Antarctica tourism: the quest for Earth's vulnerable extremes
HALF MOON ISLAND, AntarcticaThe swimsuit-clad tourists leap into the icy water, gasping at the shock, and startling a gaggle of penguins.They are spectators at the end of the world, luxury visitors experiencing a vulnerable ecosystem close-up.And their very presence might accelerate its demise.
Antarctica, a vast territory belonging to no one nation, is a continent of extremes: the coldest place on Earth, the windiest, the driest, the most desolate and the most inhospitable.
Now, it's also a choice destination for tourists.
All around Half Moon Island, off the Antarctic Peninsula, blocks of ice of all sizes float by on a calm sea, their varying forms resembling weightless origami shapes.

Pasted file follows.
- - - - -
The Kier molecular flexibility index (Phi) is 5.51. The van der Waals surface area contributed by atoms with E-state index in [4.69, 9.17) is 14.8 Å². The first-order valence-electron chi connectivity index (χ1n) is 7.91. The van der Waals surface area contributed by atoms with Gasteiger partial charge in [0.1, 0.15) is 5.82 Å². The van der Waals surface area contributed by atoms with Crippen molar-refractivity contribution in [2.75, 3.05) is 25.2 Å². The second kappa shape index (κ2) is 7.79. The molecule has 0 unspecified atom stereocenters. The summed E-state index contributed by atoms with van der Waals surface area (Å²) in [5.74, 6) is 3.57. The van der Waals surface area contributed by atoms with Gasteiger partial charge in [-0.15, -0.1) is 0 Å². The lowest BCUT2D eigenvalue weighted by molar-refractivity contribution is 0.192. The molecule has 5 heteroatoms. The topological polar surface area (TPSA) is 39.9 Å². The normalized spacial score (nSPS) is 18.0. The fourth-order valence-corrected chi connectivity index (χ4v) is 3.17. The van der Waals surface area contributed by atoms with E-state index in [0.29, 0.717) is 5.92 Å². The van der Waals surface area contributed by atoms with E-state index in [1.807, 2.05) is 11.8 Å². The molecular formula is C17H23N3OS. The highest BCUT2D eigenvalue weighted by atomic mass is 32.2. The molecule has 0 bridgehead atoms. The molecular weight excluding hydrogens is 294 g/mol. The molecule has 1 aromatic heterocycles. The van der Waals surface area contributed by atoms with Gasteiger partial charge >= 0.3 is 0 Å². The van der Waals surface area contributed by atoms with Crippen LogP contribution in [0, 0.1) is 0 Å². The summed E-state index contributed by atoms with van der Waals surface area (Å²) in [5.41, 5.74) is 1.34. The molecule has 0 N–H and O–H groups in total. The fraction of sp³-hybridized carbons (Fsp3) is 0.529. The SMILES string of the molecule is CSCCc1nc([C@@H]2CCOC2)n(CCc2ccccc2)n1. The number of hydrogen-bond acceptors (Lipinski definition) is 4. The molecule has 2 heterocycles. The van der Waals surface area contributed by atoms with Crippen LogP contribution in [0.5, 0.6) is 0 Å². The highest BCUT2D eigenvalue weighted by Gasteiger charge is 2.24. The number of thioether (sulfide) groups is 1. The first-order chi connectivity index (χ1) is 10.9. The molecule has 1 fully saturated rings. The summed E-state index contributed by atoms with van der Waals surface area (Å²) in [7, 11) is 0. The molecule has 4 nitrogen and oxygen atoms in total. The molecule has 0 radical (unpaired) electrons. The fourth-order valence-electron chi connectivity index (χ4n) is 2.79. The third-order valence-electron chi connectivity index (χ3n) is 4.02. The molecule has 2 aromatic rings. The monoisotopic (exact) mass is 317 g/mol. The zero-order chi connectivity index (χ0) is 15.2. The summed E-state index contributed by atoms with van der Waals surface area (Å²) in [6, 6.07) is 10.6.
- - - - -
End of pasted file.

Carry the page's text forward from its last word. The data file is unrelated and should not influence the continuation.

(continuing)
On this strip of land, that juts out of the Antarctic Polar and towards South America, visitors can see wildlife normally only viewed in zoos or nature documentaries along with spectacular icy landscapes.
The ethereal shades of white that play across the pillowy peaks change with the light, acquiring pastel hues at dawn and dusk.
"Purity, grandeur, a scale that's out of this world," says Helene Brunet, an awestruck 63-year-old French pensioner, enjoying the scene. "It's unbelievable, totally unbelievable. It's amazing just to be here, like a small speck of dust."
AFP joined the 430 passengers on board the Roald Amundsen, the world's first hybrid electric cruise ship, on its maiden voyage in the Southern Ocean.